EDITOR’S NOTES by Chester Moore
May 25, 2016
INSIDE FISH & GAME by Roy and Ardia Neves
May 25, 2016

Texas Outdoor Nation Kudos

I just picked up my May issue and was so excited to see the Texas Outdoor Nation section. There is definitely something special about Texas and you at Texas Fish & Game have tapped into it. The way you presented the Texas independent spirit was great, and I look forward to seeing more of what you have to bring to the table with this concept.

Rocky Drew

I’m seceding with you! Great job on the Texas Outdoor Nation column and the new section of the magazine. Makes me proud to be a member.

Juan Gonzalez

Settle This Argument

Dear Chester, can you please help settle a long-standing argument I have had with a friend. He says there have never been grizzly bears in Texas. I say there have been. Who is right?

Caleb Harris

EDITOR: Caleb—you are correct. Grizzlies have not been here for a long time but they once lived out in the Trans Pecos region of the state. The last grizzly known to live in Texas was killed in 1900. This was documented in a 1948 edition of Texas Game and Fish, not to be confused with Texas Fish & Game.

Thanks to TFG

I want to personally thank the Texas Fish & Game staff for all of the hard work they do putting out by far the best outdoor magazine I have come across. I cannot imagine someone picking up the magazine and not enjoying it. You have so much to offer for the complete sportsman from the expert to the novice. Whether I am laughing with Reavis Wortham, getting fired up for the hunt with Ted Nugent or learning the deep things of the outdoors with Chester Moore I just cannot put the magazine down. It is obvious you love what you do and the fact that you keep doing it consistently is inspiring to us out there. Please keep up the great work.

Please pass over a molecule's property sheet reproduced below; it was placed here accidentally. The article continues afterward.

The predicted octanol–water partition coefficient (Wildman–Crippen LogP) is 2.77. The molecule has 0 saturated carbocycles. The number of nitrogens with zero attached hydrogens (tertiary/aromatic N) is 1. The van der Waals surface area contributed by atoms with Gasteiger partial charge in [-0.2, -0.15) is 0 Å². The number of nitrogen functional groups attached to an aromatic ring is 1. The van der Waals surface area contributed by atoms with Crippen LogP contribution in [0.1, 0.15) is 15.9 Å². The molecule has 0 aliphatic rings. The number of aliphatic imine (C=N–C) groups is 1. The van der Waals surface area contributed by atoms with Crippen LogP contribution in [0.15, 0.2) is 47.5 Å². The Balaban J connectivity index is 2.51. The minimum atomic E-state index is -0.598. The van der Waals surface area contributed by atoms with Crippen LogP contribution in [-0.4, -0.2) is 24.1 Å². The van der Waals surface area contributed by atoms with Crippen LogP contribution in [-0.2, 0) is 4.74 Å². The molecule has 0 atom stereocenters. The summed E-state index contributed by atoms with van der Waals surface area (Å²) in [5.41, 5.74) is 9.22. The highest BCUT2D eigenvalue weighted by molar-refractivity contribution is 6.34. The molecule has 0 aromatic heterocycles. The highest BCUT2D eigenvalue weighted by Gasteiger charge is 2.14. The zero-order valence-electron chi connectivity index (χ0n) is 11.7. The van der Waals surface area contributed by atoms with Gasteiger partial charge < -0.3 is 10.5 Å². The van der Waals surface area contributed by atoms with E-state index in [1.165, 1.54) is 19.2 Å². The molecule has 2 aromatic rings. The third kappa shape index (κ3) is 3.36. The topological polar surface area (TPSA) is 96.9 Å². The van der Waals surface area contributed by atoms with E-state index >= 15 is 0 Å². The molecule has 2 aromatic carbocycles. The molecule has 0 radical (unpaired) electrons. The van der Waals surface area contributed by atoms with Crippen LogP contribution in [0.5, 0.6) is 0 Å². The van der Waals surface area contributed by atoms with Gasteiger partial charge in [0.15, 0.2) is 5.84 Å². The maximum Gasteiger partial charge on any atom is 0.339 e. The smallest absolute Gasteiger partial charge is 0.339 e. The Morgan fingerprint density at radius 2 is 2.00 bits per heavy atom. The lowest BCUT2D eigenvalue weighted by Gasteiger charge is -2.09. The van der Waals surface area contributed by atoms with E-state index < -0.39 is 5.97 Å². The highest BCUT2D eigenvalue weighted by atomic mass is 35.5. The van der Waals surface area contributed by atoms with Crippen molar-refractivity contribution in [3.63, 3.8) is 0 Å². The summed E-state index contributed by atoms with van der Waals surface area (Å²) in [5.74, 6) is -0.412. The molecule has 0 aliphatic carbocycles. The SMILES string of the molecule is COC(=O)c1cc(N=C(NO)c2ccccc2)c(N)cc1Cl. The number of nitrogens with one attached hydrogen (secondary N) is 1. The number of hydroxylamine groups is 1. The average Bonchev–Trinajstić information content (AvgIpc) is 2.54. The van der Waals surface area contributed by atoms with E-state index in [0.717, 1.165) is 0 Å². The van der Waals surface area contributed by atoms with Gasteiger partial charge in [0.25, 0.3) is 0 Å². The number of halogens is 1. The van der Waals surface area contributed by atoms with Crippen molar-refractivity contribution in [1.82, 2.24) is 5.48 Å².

Carol Lindsey

EDITOR: Wow! Would you like to become our PR representative? What a great endorsement. We do love getting the best information to you and appreciate the overwhelmingly positive feedback we get. We are grateful for all of you who make what we do possible. 

Texas-Sized Problems

Dear Chester, what do you think is the biggest problem facing the outdoors lover in Texas today? I am mainly interested in the hunting side of things although I am an avid fisherman. It just seems like there are so many things coming against hunting, it is hard not to question the future.

JR Reynolds

EDITOR: We covered this very topic last year in an article called “The Demographics Bomb” and a lot of it has to do with the growing population of the state. We can’t blame people for wanting to move here but it does change things.

I think the biggest problem is a combination of two issues-a shrinking amount of available hunting land and rising prices. We are not too far off from having a “king’s deer” situation where only the rich will be able to hunt. South Texas is out of the price range for the average guy, and has been that way for 25 years. The Hill Country is getting there and even East Texas leases have risen dramatically.

For the average guy who works 40 hours a week and hunts a few times a year, access to quality hunting land is a growing problem and this will be noticed more as development chews up forests and a continually devalued dollar and rising prices on lease fees go up, up and eventually away from most of us. I don’t know the time window but for sure in 20 years, the Texas hunting landscape will be radically different.

Minn Kota



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